Can a spouse kick you out of the house in Texas?

man locked out of the house by his spouse

Your marriage is on the rocks, you can’t stand being in the same room with your spouse, and you want to get rid of them—can you kick them out of your residence if you live in Texas? OR you’re in a situation where spouse locked me out of house already. What can and should you do? Before you change the locks on your marital home or try to break in, you should probably read this blog.

Can I lock my spouse out of the house?

Before we dive into how to kick your husband out of the house legally or kick your wife out legally, let’s discuss why you shouldn’t change the locks on your marital home and what happens when a wife or husband locked me out of house.

If your burning question is: Can I lock my husband out of the house or wife out of the house? The answer is “no, not unless you obtain a protective order to do so first (more on that in the section below: Kicking spouse out of house legally in Texas—how it works), and there typically needs to be an allegation of family violence that precedes it, too.

Clients tell me all the time, “Well, it’s going to be uncomfortable having him/her in the house. He/she’s going to get mad. He/she’s crazy. I don’t know what he/she will do.” However, it that doesn’t mean you can lock your spouse out of the house and get away with it.

You can’t lock somebody out because you believe they may be a criminal. They have to commit the crime. Telling the court you’re afraid for your safety because someone has yelled at you in the past, and therefore, you think they’re going to abuse you, isn’t going to fly in the Texas family courts.

One mistake that many people make during divorce is believing that standard temporary restraining orders (TROs) can be used to remove a spouse from the home, when the opposite is actually true. TROs that are put in place always include provisions that say you are excluded, precluded and enjoined from changing the locks on the residence and excluding someone from the use and enjoyment of that residence.

So instead of keeping your spouse out of the house the TRO would preclude you from excluding that person from the residence. That shows, in and of itself, why courts won’t exclude someone from the residence absent a threat of family violence. It’s their property, too. Kicking that party out would amount to depriving the party of property without due process, and that is unconstitutional.

What if I own the house, can I kick my spouse out?

Our firm also gets questions like, “Can my husband kick me out of the house he owns?” or “Can I kick my husband out if I own the house?” The answer to these burning questions is also NO. Everything is considered community property until proven to be separate property during a Texas divorce, so even if it is your house from prior to marriage, you cannot kick someone out or change the locks.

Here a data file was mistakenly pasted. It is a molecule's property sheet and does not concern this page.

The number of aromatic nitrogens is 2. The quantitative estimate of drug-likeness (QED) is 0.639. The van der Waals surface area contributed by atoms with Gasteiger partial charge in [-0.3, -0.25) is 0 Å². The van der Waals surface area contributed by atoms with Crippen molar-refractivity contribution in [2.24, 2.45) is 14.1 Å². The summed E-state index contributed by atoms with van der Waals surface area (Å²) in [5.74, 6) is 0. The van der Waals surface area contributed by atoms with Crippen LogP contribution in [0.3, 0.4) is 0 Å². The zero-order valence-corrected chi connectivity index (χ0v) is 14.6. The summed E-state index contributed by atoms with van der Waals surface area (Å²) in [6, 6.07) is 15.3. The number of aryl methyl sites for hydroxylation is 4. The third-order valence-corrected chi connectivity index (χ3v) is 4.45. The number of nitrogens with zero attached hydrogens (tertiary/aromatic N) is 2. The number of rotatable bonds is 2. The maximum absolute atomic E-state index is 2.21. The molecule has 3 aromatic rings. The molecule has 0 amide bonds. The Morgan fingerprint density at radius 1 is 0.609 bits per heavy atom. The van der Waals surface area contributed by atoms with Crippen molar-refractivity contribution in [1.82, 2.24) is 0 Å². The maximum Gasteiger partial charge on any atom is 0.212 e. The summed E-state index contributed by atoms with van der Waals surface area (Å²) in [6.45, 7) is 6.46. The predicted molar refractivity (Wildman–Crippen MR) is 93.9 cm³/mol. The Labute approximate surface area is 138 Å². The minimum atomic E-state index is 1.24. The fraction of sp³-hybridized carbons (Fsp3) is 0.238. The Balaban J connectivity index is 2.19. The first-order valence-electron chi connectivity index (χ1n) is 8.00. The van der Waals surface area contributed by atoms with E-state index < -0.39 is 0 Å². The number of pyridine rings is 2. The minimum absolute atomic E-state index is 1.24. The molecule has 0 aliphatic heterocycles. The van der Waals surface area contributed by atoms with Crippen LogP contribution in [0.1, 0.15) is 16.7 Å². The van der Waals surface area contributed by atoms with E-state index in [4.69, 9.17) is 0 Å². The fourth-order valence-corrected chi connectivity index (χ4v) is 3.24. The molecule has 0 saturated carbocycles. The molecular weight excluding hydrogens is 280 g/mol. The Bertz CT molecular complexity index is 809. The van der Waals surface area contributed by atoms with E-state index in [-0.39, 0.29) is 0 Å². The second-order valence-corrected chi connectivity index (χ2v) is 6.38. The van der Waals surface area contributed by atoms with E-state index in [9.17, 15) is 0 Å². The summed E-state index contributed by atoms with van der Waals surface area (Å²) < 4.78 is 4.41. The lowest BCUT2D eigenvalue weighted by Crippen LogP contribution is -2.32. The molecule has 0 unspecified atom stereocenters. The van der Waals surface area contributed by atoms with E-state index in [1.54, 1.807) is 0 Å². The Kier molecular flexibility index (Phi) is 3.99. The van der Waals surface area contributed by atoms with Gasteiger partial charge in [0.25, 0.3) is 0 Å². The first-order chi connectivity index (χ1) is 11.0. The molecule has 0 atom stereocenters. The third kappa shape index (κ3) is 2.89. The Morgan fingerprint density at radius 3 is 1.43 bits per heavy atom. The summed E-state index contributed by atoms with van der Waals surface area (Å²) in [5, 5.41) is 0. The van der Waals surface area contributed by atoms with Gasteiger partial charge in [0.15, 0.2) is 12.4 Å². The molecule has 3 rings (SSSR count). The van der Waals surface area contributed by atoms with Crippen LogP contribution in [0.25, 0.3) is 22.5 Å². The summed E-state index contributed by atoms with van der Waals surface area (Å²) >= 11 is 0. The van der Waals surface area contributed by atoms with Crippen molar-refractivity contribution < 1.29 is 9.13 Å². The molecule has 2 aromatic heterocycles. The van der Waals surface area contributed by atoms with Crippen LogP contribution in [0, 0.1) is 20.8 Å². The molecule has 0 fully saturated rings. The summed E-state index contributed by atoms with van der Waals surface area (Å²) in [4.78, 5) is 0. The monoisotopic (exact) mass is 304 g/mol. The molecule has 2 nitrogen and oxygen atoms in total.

Who gets to keep the house or proceeds from the sale of the house—along with other assets you own—will be determined by the court when the judge fairly and justly divides the community estate between the two spouses. Many factors play into the division of a couple’s marital estate, so who ends up living in the house (and it may be neither of you) will depend on the circumstances of your specific case.

My spouse locked me out of house, what can I do?

When somebody locks one of my clients out of the house, the first thing I typically do is tell them: Call the police. Bring a witness. Have your phone ready to record. Go to the door. Turn on your phone and knock on the door. If your spouse won’t open the door, it’s important to have the police there.

Then you can tell the other party, “I’m going to break the window here or I’m going to have a locksmith come and allow me to enter the residence if you don’t open the door.” You don’t necessarily have to break a window or break the door in, but you can. It’s your own property.

You also don’t want to give your spouse ammunition to make an allegation of family violence against you. For example, they could take a picture of you smashing a window and say YOU went crazy. That’s why it’s essential to have your phone video rolling, have a witness there, and bring the police.

It’s also important to make the entry into the house, at least on paper, evidenced by the evidence. If you don’t have to be back in the house tomorrow, and you can wait and go somewhere else for a few days, that’s fine. But as far as kicking someone out, locking someone out and changing the locks, temporary restraining orders are put in place to prevent those actions from happening.

Kicking spouse out of house legally in Texas—how it works

If you’re wondering how to kick your husband out of the house legally or how to kick your wife out legally, the Texas Family Code Chapter 83 includes specific guidelines regarding when and how you can legally “exclude” or kick out a spouse from the marital home.

First and foremost, you can’t kick somebody out or lock someone out of the house until you have a hearing. You also can’t get a kick-out order in the state of Texas unless there are family violence allegations. In addition, you typically cannot remove or lockout your spouse without a protective order application requesting specific relief (remove spouse from the home) and evidence proving allegations that the spouse’s actions have elevated to family violence.

The person applying for the protective order must also prove he or she has been living in the marital home within the past 30 days. In addition, the court must also find based on the affidavit, evidence and/or testimony provided that the other party committed an act of family violence against a member of their household within 30 days of the application for the protective order being filed.